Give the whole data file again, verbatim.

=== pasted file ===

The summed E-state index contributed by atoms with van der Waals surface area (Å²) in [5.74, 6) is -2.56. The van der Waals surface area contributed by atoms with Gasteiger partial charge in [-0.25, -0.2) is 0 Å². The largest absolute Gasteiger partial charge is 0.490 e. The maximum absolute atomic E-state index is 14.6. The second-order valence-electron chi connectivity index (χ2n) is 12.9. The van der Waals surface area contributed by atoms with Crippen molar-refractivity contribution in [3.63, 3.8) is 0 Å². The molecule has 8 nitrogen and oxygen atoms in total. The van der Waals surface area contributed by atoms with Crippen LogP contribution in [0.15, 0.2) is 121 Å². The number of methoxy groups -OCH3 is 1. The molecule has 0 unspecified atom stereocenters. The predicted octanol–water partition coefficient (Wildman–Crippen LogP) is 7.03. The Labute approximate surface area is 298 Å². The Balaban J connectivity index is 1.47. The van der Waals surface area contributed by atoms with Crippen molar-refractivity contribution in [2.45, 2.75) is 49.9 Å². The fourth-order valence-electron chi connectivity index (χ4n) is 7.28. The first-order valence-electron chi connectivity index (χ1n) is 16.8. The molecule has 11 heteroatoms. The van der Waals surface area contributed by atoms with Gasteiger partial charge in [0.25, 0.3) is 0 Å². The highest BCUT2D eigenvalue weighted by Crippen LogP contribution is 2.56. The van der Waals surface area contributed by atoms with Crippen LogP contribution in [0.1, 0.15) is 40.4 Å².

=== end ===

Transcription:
The summed E-state index contributed by atoms with van der Waals surface area (Å²) in [5.74, 6) is -2.56. The van der Waals surface area contributed by atoms with Gasteiger partial charge in [-0.25, -0.2) is 0 Å². The largest absolute Gasteiger partial charge is 0.490 e. The maximum absolute atomic E-state index is 14.6. The second-order valence-electron chi connectivity index (χ2n) is 12.9. The van der Waals surface area contributed by atoms with Crippen molar-refractivity contribution in [3.63, 3.8) is 0 Å². The molecule has 8 nitrogen and oxygen atoms in total. The van der Waals surface area contributed by atoms with Crippen LogP contribution in [0.15, 0.2) is 121 Å². The number of methoxy groups -OCH3 is 1. The molecule has 0 unspecified atom stereocenters. The predicted octanol–water partition coefficient (Wildman–Crippen LogP) is 7.03. The Labute approximate surface area is 298 Å². The Balaban J connectivity index is 1.47. The van der Waals surface area contributed by atoms with Crippen molar-refractivity contribution in [2.45, 2.75) is 49.9 Å². The fourth-order valence-electron chi connectivity index (χ4n) is 7.28. The first-order valence-electron chi connectivity index (χ1n) is 16.8. The molecule has 11 heteroatoms. The van der Waals surface area contributed by atoms with Gasteiger partial charge in [0.25, 0.3) is 0 Å². The highest BCUT2D eigenvalue weighted by Crippen LogP contribution is 2.56. The van der Waals surface area contributed by atoms with Crippen LogP contribution in [0.1, 0.15) is 40.4 Å².